This was my second staff tour, and I found it as fascinating as the first. Dr Ali Mehmanparast is the manager of the lab, which sits within the University’s Energy and Power theme. He joined Cranfield three years ago, after a decade of studying and working at Imperial College London. His research interests include fracture mechanics, structural design and integrity, and life prediction and extension of engineering components and structures. He told us all about the work that goes on in the lab, and it was very interesting to see for ourselves the instruments and machinery used, and to hear all about them from someone so knowledgeable.
The main work that goes on is the mechanical testing of engineering materials – mainly metals and composites (a combination of two or more different materials). We saw several huge machines, including one that can bear 250 tons of weight under dynamic loading conditions. This means that tests can be done on actual components, rather than lab scale versions. Ali explained that the lab is one of the biggest of its kind in the UK, and once the planned extension work is complete, it will be the biggest.
The bulk of the work done in the lab is to do with offshore wind (wind turbines in the sea). This is a very new technology and so a lot of research is required. The UK is a global leader in this industry – last year we produced more than 5GW of electricity from offshore wind. However it is also one of the most expensive renewable energy sources, so the industry needs to reduce costs by optimising design and improving the structural integrity of offshore wind turbines.
We heard all about a £3 million joint industry project (JIP) called SLIC (Structural Lifecycle Industry Collaboration), which was funded by a consortium of offshore wind operators. Researchers investigated the extreme forces that offshore turbines are subject to – wind, waves and current – which lead to fatigue and corrosion damage. Tens of tests were repeated under different loading conditions by contributing laboratories until the material failed. New design standards will be soon set for the foundation structures, which will ensure that these huge turbines (they are several times larger than onshore turbines) will be safe and cost effective to operate. We also saw a very interesting piece of kit used to test the corrosive effect of seawater – cracks tend to grow several times faster in seawater, a key consideration for offshore wind turbine life assessments.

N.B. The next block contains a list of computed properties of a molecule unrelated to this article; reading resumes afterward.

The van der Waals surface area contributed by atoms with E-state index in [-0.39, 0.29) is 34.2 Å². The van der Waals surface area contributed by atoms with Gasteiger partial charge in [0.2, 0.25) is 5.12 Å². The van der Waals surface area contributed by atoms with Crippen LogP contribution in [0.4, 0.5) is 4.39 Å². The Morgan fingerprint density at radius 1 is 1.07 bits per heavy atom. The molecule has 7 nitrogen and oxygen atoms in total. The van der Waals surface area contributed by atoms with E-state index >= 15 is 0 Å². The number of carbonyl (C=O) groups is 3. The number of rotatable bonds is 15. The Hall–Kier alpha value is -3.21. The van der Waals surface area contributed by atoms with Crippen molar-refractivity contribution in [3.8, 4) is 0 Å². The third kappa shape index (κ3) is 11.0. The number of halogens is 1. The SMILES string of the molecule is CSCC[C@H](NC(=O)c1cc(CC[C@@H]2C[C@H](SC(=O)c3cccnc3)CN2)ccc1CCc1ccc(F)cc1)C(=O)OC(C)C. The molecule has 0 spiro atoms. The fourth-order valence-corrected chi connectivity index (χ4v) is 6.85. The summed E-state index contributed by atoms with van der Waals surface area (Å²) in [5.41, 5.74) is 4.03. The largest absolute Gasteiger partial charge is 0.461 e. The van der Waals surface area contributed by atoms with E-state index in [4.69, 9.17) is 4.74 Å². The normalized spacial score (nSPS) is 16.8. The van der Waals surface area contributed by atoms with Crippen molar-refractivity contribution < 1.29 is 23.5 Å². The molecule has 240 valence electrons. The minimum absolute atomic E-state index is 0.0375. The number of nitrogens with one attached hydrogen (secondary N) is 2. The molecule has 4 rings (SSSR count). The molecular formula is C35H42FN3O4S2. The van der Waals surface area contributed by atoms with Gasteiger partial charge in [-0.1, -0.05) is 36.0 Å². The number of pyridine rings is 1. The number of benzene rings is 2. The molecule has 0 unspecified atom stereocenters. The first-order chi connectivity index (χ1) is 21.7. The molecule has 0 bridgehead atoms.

The lab is also home to the REMS (Renewable Energy Marine Structures) Centre for Doctoral Training. In association with Oxford University, the aim is to train 50 PhD and EngD students over eight years. Consulting work for industry is also important to the lab, and this is how much of the equipment has been funded. They will also store and test decommissioned structures, as they can tell us a lot about the behaviour of the material after it has been used and aged in a real situation.
Last but not least the lab can also undertake non-destructive testing – this is where the crack size of components is estimated without destruction. The aim is to extend the life of the component, saving money as the crack can be repaired or allowed to grow until the point at which it would be unsafe.
It’s good to know that top minds are working hard to ensure the safety of the huge structures around us! You can also read more information about the lab on our website…
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— John at CranfieldUni (@JT_CranfieldUni) July 11, 2017